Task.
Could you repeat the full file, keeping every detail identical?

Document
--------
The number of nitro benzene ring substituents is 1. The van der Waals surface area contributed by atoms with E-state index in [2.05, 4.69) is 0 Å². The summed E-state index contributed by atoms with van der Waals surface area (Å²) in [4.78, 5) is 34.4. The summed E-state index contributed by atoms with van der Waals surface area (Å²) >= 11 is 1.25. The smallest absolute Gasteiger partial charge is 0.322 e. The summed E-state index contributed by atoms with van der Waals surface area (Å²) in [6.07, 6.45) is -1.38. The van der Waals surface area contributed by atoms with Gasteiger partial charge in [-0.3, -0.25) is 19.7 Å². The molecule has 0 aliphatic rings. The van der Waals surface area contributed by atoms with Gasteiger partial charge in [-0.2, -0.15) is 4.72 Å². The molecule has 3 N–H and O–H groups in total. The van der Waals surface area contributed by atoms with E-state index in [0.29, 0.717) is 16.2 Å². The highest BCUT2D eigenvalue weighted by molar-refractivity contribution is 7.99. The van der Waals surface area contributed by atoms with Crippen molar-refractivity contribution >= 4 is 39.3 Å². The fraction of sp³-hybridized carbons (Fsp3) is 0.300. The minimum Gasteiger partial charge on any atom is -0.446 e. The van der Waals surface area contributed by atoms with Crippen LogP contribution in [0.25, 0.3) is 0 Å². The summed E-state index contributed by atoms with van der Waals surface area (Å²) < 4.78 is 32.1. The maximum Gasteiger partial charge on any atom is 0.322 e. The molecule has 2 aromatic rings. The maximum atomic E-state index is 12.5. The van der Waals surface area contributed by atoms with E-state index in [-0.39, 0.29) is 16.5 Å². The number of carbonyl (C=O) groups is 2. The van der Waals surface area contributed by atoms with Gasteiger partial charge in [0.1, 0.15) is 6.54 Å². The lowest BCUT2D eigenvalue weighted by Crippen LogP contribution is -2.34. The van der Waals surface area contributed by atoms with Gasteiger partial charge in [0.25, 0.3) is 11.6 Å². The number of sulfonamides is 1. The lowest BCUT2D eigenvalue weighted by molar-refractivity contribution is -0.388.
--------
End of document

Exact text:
The number of nitro benzene ring substituents is 1. The van der Waals surface area contributed by atoms with E-state index in [2.05, 4.69) is 0 Å². The summed E-state index contributed by atoms with van der Waals surface area (Å²) in [4.78, 5) is 34.4. The summed E-state index contributed by atoms with van der Waals surface area (Å²) >= 11 is 1.25. The smallest absolute Gasteiger partial charge is 0.322 e. The summed E-state index contributed by atoms with van der Waals surface area (Å²) in [6.07, 6.45) is -1.38. The van der Waals surface area contributed by atoms with Gasteiger partial charge in [-0.3, -0.25) is 19.7 Å². The molecule has 0 aliphatic rings. The van der Waals surface area contributed by atoms with Gasteiger partial charge in [-0.2, -0.15) is 4.72 Å². The molecule has 3 N–H and O–H groups in total. The van der Waals surface area contributed by atoms with E-state index in [0.29, 0.717) is 16.2 Å². The highest BCUT2D eigenvalue weighted by molar-refractivity contribution is 7.99. The van der Waals surface area contributed by atoms with Crippen molar-refractivity contribution >= 4 is 39.3 Å². The fraction of sp³-hybridized carbons (Fsp3) is 0.300. The minimum Gasteiger partial charge on any atom is -0.446 e. The van der Waals surface area contributed by atoms with Crippen LogP contribution in [0.25, 0.3) is 0 Å². The summed E-state index contributed by atoms with van der Waals surface area (Å²) < 4.78 is 32.1. The maximum Gasteiger partial charge on any atom is 0.322 e. The molecule has 2 aromatic rings. The maximum atomic E-state index is 12.5. The van der Waals surface area contributed by atoms with E-state index in [-0.39, 0.29) is 16.5 Å². The number of carbonyl (C=O) groups is 2. The van der Waals surface area contributed by atoms with Gasteiger partial charge in [0.1, 0.15) is 6.54 Å². The lowest BCUT2D eigenvalue weighted by Crippen LogP contribution is -2.34. The van der Waals surface area contributed by atoms with Gasteiger partial charge in [0.25, 0.3) is 11.6 Å². The number of sulfonamides is 1. The lowest BCUT2D eigenvalue weighted by molar-refractivity contribution is -0.388.